STEM in Schools - One Year On

STEM in Schools - One Year On

30 March 2017

More

 

It’s been a year since the Scottish government poured £1.5 million in to STEM (that’s Science, Technology, Engineering and Mathematics) teaching in schools. This extra funding would be available in both primary and secondary schools and was part of a consultation which ended in January 2017.

The program also aimed to work with colleges to bring the number of full-time college places in STEM subjects in line with regional employment needs.

Research suggests that 65% of children currently at pre-school stage will work in jobs or careers that don’t yet exist.

There is already huge demand for STEM skills, knowledge and capability in Scotland’s economy today, with occupations relying on STEM ranging from engineering and medicine to design and tourism.

Part of the initiative is also designed to attract women in to STEM degree courses and employment. This began by encouraging girls to choose science and technology subjects at secondary school and take them through to Higher level.

There is a desire to grow the workforce in a bid to grow the national economy.

With Scottish manufacturing and engineering exports in the billions, the increased prevalence of STEM right from the very early stages of schooling can only be a good thing. Especially if Scottish firms are looking to compete on a global scale in terms of technological advances.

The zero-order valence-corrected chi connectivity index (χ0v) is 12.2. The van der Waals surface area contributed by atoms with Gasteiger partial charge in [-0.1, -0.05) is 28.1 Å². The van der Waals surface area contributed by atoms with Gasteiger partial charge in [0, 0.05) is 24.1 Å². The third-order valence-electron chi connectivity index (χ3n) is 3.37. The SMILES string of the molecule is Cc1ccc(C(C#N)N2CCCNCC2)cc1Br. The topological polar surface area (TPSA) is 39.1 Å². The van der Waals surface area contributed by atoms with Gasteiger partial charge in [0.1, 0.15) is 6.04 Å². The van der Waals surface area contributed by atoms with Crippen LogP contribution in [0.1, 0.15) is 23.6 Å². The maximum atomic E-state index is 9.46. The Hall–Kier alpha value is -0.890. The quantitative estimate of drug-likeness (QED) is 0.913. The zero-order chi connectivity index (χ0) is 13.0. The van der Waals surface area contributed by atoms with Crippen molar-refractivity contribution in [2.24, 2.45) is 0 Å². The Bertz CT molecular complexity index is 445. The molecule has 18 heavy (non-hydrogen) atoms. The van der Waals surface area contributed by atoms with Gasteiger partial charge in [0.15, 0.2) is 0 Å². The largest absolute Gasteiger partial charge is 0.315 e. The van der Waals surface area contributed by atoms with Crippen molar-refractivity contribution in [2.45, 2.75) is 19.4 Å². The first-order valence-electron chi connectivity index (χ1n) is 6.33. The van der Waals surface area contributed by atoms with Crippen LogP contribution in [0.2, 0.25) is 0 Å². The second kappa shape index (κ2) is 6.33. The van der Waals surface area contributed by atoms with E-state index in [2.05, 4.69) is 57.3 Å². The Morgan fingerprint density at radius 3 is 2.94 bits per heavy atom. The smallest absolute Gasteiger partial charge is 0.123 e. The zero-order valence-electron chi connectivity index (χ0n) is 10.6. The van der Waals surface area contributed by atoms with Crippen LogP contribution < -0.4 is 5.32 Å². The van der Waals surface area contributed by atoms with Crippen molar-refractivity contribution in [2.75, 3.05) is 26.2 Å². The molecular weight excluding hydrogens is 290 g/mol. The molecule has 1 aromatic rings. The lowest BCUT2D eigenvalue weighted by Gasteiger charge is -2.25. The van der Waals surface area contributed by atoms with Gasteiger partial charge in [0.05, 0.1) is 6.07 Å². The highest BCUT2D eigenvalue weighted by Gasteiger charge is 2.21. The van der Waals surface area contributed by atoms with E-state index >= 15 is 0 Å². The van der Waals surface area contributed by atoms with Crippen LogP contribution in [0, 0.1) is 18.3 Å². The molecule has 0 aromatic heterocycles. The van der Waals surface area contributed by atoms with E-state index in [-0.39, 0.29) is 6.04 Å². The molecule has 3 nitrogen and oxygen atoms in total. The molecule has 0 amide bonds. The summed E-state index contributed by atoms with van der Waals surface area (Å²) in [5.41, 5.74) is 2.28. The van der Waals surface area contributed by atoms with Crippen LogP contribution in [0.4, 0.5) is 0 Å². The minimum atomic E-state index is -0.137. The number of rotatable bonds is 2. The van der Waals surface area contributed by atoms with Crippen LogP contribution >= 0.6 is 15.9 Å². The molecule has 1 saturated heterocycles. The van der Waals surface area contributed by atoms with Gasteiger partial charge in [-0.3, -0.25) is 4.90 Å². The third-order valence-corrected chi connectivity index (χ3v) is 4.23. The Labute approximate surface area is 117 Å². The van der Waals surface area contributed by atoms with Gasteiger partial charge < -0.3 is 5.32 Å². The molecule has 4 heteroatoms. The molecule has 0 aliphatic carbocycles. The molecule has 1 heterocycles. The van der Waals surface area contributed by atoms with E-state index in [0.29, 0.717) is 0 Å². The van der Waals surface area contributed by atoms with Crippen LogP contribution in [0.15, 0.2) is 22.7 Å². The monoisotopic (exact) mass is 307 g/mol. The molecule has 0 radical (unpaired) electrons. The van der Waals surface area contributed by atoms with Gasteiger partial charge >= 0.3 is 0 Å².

Another of the objectives is to ensure that, by 2020, every Scottish school is working with a STEM partner from the private, public or third sectors. This, in turn, is designed to inspire enthusiasm in school pupils for STEM subjects, and to make them aware of the potential career paths that lie within the sector.

Furthermore, £400,000 was poured in to utilising STEM workers in a teaching capacity, using their knowledge and experience to provide invaluable insight for those pupils who are interested in pursuing a career in the industry.

As previously mentioned, there is also a focus on encouraging girls to overcome stereotypes – for example, that science is for boys and art is for girls – and pursue a career in STEM. The number of passes by girls in STEM subjects at school increased between 2007 and 2016: Higher qualifications in maths and computing rose by 6%; in chemistry by 8%; and in physics by 10%.

These gender stereotypes continue right through school on to university life, where females are also less likely to opt for a degree in STEM subjects. However, there are signs that this is slowly changing.

According to figures from the Scottish government, between 2007 and 2016 the number of female entrants in STEM subjects at Scottish universities had increased by 26% in first degree courses and 47% in postgraduate courses.

Money was also assigned to encourage women back into STEM careers after either taking a career break or after opting not to pursue a STEM career, despite completing a university degree. Attracting and retaining women in to career paths such as engineering has long been a problem, and not just in Scotland.

Whilst the outcome of this government investment largely remains to be seen, it is important that Scotland’s industries are promoted and maintained. There are so many different career paths within manufacturing and engineering – most of which naturally follow from a passion for STEM from an early age.

If you are interested in a career in Scotland’s manufacturing and engineering industry, click here to meet our recruitment team and chat with them.

 

Written By Michelle McLaughlin

Comments

Currently there are no comments. Be the first to post one!

Post Comment

*
*
*